And there was last year, when I spent Christmas afternoon sitting in my mother’s empty room, wishing for just one more chance to hear her read aloud, “And she brought forth her firstborn son, and wrapped him in swaddling clothes, and laid him in a manger; because there was no room for them in the inn.”

For most of us, Christmas is a kaleidoscope of glitter, color and noise.  It is family, and laughter and foods too rich to eat more than once a year.  It is a riot of gifts, carols and crimson cheeked children watching for Santa’s arrival.  But mostly, it is about hope.  Hope that the special gift we found for that someone special will convey the love in our hearts.  Hope that our children will stay healthy and happy and not tell Aunt Polly that she has a whisker growing from her chin.  Hope that through the birth of a small child in Bethlehem, we are redeemed from our sins.

With that hope to guide us, the things we do will make the memories we so badly want for our loved ones.  When our children are grown, they will remember how they felt on Christmas morning.  They will remember the thrill of finding treasures left by Santa, the aroma of warm gingerbread cookies, and their favorite ornament on the tree.  They will remember opening gifts in their pajamas, and laughter from the children’s table, and hugging a new teddy bear as they drift off to sleep on Christmas night.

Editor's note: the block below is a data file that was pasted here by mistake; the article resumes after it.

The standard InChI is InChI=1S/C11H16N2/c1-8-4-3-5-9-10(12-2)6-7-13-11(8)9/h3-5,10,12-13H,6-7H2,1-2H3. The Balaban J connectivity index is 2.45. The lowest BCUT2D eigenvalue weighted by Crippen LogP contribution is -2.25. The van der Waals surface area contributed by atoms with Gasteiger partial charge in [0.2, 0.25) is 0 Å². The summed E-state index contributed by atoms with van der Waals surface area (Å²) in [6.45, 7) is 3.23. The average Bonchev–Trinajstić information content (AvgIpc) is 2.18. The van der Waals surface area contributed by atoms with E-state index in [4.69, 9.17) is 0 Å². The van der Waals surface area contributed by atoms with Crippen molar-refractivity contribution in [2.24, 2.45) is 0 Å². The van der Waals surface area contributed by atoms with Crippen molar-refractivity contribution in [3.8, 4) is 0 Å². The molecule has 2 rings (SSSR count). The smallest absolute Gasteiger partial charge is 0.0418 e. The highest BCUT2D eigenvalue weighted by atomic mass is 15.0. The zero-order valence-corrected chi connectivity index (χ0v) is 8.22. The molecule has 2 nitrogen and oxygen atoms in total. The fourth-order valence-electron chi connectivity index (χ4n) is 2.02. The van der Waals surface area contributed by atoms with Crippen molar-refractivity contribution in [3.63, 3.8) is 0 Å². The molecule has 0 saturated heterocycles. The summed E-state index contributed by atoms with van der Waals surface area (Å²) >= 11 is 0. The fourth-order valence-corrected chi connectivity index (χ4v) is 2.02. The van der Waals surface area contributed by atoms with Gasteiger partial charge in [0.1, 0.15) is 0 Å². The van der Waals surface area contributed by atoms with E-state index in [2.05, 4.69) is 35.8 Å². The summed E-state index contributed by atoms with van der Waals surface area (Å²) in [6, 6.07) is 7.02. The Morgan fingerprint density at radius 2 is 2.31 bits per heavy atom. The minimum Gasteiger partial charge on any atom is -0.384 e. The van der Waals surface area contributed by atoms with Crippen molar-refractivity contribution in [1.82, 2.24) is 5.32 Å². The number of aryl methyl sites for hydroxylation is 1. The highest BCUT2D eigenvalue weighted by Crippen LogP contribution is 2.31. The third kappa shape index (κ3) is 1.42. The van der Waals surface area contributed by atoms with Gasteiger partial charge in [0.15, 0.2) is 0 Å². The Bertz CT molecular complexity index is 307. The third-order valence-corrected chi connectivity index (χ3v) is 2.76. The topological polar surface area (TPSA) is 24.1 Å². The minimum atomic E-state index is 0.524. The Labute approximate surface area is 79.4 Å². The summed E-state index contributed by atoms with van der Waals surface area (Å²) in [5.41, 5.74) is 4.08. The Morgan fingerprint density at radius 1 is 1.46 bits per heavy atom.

This year, my family is making a new holiday memory.  On December 24th, my firstborn will dress in a gown as white as fresh snow and pledge her love to the man who makes every day feel like Christmas morning.  There will be laughter. There will be tears. It will be forever etched in my heart as a perfect Christmas snapshot. 

I hope you and your family will share in the hope of love and light this Christmas, and that your holiday season will be full of new and wonderful memories.

Good to the Last Drop

Coffee.  I even love the sound of the word.  Contrary to the “Cup of Tea with Momma G” title, I don’t often drink tea.  But hot coffee-now, that’s another story.

Every morning at 4:40, my automatic coffeemaker begins dripping its aromatic Columbian treasure to the waiting pot, so by the time my alarm rings at five, and I shuffle to the kitchen, several steaming cups are waiting for me.  I pour a mug and sip it while I check my email, waiting for the caffeine to awaken my groggy brain and inspire me to stretch the kinks from my stiff joints.